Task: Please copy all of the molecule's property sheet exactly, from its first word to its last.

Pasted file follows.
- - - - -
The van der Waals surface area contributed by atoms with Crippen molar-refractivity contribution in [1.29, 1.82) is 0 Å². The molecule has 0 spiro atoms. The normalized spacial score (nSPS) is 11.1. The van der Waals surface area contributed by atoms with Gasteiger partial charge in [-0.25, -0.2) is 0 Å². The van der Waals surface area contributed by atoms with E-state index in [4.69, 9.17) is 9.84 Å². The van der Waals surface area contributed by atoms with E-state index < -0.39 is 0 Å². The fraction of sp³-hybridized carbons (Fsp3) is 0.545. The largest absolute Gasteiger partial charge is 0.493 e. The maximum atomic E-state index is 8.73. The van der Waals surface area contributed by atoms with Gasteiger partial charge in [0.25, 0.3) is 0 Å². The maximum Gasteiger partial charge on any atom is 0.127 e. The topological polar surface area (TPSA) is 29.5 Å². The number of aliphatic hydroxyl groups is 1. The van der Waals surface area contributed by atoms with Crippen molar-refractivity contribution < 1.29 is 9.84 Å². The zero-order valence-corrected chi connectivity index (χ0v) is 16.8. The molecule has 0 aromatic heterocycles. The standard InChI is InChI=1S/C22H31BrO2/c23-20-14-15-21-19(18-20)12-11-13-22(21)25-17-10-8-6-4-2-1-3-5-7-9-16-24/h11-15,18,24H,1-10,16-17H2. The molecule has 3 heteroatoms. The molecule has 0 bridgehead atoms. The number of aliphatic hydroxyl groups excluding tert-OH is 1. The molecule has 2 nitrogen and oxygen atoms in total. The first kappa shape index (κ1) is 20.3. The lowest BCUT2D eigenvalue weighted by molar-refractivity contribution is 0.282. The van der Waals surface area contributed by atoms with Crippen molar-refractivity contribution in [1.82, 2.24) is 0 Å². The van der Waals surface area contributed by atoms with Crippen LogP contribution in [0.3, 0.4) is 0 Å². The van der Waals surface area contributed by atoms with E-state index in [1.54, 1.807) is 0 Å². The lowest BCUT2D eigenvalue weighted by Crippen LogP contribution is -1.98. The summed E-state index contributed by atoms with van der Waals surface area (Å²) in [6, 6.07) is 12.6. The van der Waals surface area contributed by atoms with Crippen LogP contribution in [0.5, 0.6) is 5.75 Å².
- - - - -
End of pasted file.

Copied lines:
The van der Waals surface area contributed by atoms with Crippen molar-refractivity contribution in [1.29, 1.82) is 0 Å². The molecule has 0 spiro atoms. The normalized spacial score (nSPS) is 11.1. The van der Waals surface area contributed by atoms with Gasteiger partial charge in [-0.25, -0.2) is 0 Å². The van der Waals surface area contributed by atoms with E-state index in [4.69, 9.17) is 9.84 Å². The van der Waals surface area contributed by atoms with E-state index < -0.39 is 0 Å². The fraction of sp³-hybridized carbons (Fsp3) is 0.545. The largest absolute Gasteiger partial charge is 0.493 e. The maximum atomic E-state index is 8.73. The van der Waals surface area contributed by atoms with Gasteiger partial charge in [0.25, 0.3) is 0 Å². The maximum Gasteiger partial charge on any atom is 0.127 e. The topological polar surface area (TPSA) is 29.5 Å². The number of aliphatic hydroxyl groups is 1. The van der Waals surface area contributed by atoms with Crippen molar-refractivity contribution < 1.29 is 9.84 Å². The zero-order valence-corrected chi connectivity index (χ0v) is 16.8. The molecule has 0 aromatic heterocycles. The standard InChI is InChI=1S/C22H31BrO2/c23-20-14-15-21-19(18-20)12-11-13-22(21)25-17-10-8-6-4-2-1-3-5-7-9-16-24/h11-15,18,24H,1-10,16-17H2. The molecule has 3 heteroatoms. The molecule has 0 bridgehead atoms. The number of aliphatic hydroxyl groups excluding tert-OH is 1. The molecule has 2 nitrogen and oxygen atoms in total. The first kappa shape index (κ1) is 20.3. The lowest BCUT2D eigenvalue weighted by molar-refractivity contribution is 0.282. The van der Waals surface area contributed by atoms with Crippen molar-refractivity contribution in [1.82, 2.24) is 0 Å². The van der Waals surface area contributed by atoms with Crippen LogP contribution in [0.3, 0.4) is 0 Å². The van der Waals surface area contributed by atoms with E-state index in [1.54, 1.807) is 0 Å². The lowest BCUT2D eigenvalue weighted by Crippen LogP contribution is -1.98. The summed E-state index contributed by atoms with van der Waals surface area (Å²) in [6, 6.07) is 12.6. The van der Waals surface area contributed by atoms with Crippen LogP contribution in [0.5, 0.6) is 5.75 Å².